A person cannot consent if he or she is unable to understand what is happening or is disoriented, helpless, asleep or unconscious for any reason, including due to alcohol or other drugs. An individual who engages in sexual activity when the individual knows, or should know, that the other person is physically or mentally incapacitated has engaged in nonconsensual conduct.
Intoxication is not a defense against allegations that an individual has engaged in nonconsensual sexual conduct.
Discrimination:Unfavorable treatment of a person based on that person's membership or perceived membership in a protected class. Harassment is a form of discrimination.
Force: Use of physical violence and/or imposing on someone physically to gain sexual access. Force also includes threats, intimidation and coercion that overcome resistance or produce consent. Sexual activity that is forced is by definition nonconsensual, but nonconsensual sexual activity is not by definition forced.
Harassment: A form of discrimination consisting of physical or verbal conduct that denigrates or shows hostility toward an individual because of their membership in a protected class or their perceived membership in a protected class. Harassment occurs when the conduct is sufficiently severe and/or pervasive and so objectively offensive that it has the effect of altering the terms or conditions of employment or substantially limiting the ability of a student to participate in or benefit from the college's educational and/or social programs. Petty slights, annoyances, offensive utterances, and isolated incidents (unless extremely serious) typically do not qualify as harassment. Examples of conduct that could rise to the level of discriminatory harassment include, but are not limited to, the following:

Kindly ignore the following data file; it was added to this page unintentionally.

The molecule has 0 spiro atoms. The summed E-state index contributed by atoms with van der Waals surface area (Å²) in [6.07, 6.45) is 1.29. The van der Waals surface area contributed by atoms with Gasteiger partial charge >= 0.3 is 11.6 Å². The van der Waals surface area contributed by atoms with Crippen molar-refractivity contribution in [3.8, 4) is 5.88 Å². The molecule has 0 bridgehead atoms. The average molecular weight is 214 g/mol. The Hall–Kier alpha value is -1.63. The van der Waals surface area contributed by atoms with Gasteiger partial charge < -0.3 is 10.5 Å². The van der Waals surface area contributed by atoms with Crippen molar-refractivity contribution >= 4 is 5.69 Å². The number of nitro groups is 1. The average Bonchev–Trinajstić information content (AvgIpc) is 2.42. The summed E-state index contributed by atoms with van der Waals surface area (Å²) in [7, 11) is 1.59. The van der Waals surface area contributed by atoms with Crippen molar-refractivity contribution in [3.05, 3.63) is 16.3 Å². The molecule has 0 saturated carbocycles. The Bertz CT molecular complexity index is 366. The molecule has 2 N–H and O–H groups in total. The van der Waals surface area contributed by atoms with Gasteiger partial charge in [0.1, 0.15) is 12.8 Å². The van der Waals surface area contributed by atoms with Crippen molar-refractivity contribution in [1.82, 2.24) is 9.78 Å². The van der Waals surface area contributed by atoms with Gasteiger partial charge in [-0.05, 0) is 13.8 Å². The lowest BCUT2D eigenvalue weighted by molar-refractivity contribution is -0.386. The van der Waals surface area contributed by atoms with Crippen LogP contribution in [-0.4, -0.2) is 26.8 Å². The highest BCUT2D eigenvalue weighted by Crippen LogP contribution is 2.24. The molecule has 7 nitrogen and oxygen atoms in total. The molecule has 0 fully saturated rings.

- Epithets, "jokes," ridicule, mockery or other offensive or derogatory conduct focused upon an individual's membership in a protected class.
- Verbal or physical threats of violence or physical contact directed towards an individual based upon their membership in a protected class.
- Making, posting, e-mailing, texting, or otherwise circulating demeaning or offensive pictures, cartoons, graffiti, notes or other materials that relate to race, ethnic origin, gender or any other protected class.